The text for Sunday was a familiar one for me.

Ten men with a skin disease that kept them separated from everyone but themselves called out to Jesus. “Have pity on us,” they said.

Jesus didn’t touch them, didn’t talk with them, didn’t teach them, didn’t comfort them. He said, “Go show yourselves to the priests.” It was the way that you proved that you had recovered. You didn’t go for healing, you went after you were healed. You didn’t go for prayer, you went for verification.

They weren’t healed. There was nothing to verify. They went, probably because Jesus told them to.

On their way, they realized that the disease was gone.

One of the men turned around. He was shouting. As he got closer to Jesus and the disciples, they realized that his shouts were about God, they were to God. “Hosannah,” perhaps. “Praise the Lord,” likely.

When he got close, he fell on ground, grabbing Jesus feet. After his season of illness, of distance, of not touching anyone, the first person he touches is Jesus. “Thank you,” he says.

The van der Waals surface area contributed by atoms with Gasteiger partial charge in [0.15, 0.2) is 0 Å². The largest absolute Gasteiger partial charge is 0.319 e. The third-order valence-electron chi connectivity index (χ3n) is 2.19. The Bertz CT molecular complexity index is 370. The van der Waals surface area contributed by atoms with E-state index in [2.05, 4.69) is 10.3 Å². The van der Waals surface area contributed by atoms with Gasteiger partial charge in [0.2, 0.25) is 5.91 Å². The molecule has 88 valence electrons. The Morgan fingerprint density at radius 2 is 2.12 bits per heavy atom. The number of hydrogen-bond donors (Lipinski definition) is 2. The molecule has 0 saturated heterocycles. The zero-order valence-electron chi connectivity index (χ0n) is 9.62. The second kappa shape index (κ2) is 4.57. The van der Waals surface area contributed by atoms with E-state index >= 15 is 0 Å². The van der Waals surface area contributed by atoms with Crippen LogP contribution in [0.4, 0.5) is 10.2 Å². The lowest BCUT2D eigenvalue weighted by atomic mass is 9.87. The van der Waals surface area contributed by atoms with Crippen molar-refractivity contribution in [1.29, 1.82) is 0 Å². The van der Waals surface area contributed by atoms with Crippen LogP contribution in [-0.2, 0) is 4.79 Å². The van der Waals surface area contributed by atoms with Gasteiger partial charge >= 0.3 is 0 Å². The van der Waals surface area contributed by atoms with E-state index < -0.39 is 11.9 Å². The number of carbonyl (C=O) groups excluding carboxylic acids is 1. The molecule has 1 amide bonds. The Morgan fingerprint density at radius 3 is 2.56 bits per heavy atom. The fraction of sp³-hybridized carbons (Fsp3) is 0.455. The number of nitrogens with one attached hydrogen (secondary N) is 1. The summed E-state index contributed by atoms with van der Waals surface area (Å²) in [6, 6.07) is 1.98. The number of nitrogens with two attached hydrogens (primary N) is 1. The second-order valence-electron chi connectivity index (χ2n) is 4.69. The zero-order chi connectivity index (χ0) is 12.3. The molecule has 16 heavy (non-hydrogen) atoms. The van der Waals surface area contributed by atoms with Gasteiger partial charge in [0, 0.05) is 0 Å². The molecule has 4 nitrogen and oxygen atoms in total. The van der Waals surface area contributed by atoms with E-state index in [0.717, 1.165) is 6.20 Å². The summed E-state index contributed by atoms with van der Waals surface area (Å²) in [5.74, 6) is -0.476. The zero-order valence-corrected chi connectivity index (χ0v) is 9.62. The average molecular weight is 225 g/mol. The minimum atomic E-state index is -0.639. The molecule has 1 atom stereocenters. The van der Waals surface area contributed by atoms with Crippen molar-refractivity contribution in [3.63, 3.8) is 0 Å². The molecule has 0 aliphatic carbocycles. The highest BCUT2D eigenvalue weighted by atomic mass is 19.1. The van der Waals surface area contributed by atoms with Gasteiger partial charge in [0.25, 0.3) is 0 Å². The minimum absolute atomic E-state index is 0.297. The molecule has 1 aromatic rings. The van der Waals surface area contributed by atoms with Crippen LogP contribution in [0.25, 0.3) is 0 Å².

Jesus looks around at the disciples, at the audience, at the empty space around the man. “Where are the rest?” he asks. “Why did only the Samaritan return?”

He looks at the man. “Rise and go,” he said. “Your faith made you well.”

Go back to your family. Go back to being viewed as the other nine men as unclean, as a Samaritan. Go back to life. But you are healed. Not just cleansed, healed. Not just physically well, in a relationship of gratitude, of touching, of conversation, of commissioning.

The man was able to say, “Jesus sent me here. Jesus healed me. Jesus looked at me and saw me as a person.”

I think we can, too.